15 Electron Dots For Anions
Nonmetals will have many valence electrons (usually 5 or more) They will gain electrons to fill outer shell. 3- P (This is called the “phosphide ion”, and should show dots)

16 Stable Electron Configurations
All atoms react to try and achieve a noble gas structure. Noble gases have 8 valence electrons and so are already stable This is the octet rule (8 in the outer level is particularly stable). Ar

17 Ionic Bonding Anions and cations are held together by opposite charges (+ and -) Simplest ratio of elements in an ionic compound is called the formula unit (also called the empirical formula). The bond is formed through the transfer of electrons (lose and gain) Electrons are transferred to achieve noble gas structure.

18 Ionic Bonding Na Cl The metal (sodium) tends to lose its one electron from the outer level. The nonmetal (chlorine) needs to gain one more to fill its outer level, and will accept the one electron that sodium is going to lose.

19 Ionic Bonding Na+ Cl - Note: Remember that no dots are now shown for the cation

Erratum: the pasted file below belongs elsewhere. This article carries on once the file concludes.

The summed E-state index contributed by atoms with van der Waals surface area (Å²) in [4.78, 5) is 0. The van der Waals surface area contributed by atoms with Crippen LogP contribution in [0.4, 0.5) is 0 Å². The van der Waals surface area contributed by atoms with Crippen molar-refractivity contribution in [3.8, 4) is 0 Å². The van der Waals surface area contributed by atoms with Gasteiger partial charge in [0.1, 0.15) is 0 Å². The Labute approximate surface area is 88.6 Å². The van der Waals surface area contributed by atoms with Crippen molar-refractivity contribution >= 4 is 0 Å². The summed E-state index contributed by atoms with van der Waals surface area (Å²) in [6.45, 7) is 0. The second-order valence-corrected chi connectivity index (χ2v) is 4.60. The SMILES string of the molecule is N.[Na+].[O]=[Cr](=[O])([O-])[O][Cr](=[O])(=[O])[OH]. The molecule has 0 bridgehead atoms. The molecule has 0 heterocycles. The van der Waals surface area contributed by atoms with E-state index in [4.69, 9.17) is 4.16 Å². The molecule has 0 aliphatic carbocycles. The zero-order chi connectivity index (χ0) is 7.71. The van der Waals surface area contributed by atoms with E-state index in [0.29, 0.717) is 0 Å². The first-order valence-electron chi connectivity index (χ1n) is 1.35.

20 Ionic Bond Negative charges are attracted to positive charges.
Negative anions are attracted to positive cations. The result is an ionic bond. A three-dimensional crystal lattice of anions and cations is formed.

21 Ionic Compounds The ionic substance is held together by strong electrostatic attractions between all ions in all three dimensions No molecules present An ionic lattice is formed This gives them distinct physical properties

22 Preserve Electroneutrality
When ions combine, electroneutrality must be preserved. In the formation of magnesium chloride, 2 Cl- ions must balance a Mg2+ ion: Mg Cl- → MgCl2

23 NaCl CsCl TiO2

24 Please go to the “Naming ions, compounds and molecules presentation.

25 Properites of Ionic Compounds
Hard, brittle crystalline solids Relatively high melting and boiling points Do not conduct electricity when solid, but do when molten or in aqueous solution Are more soluble in water than other solvents

26 - Page 198 The ions are free to move when they are molten (or in aqueous solution), and thus they are able to conduct the electric current.

27 Predicting Ionic Charges
Group 1A: Lose 1 electron to form 1+ ions H+ Li+ Na+ K+ Rb+

28 Predicting Ionic Charges
Group 2: Loses 2 electrons to form 2+ ions Be2+ Mg2+ Ca2+ Sr2+ Ba2+

29 Predicting Ionic Charges
Group 3: Loses 3 electrons to form 3+ ions B3+ Al3+ Ga3+

30 Predicting Ionic Charges
Nitride Group 5: Gains 3 electrons to form 3- ions P3- Phosphide As3- Arsenide

31 Predicting Ionic Charges
Oxide Gains 2 electrons to form 2- ions Group 6: S2- Sulfide Se2- Selenide

32 Predicting Ionic Charges
Gains 1 electron to form 1- ions Group 7: F- Fluoride Br- Bromide Cl- Chloride I- Iodide

33 Predicting Ionic Charges
Stable noble gases do not form ions! Group 0:

34 Predicting Ionic Charges
Many transition elements have more than one possible oxidation state. Note the use of Roman numerals to show charges Iron (II) = Fe2+ Iron (III) = Fe3+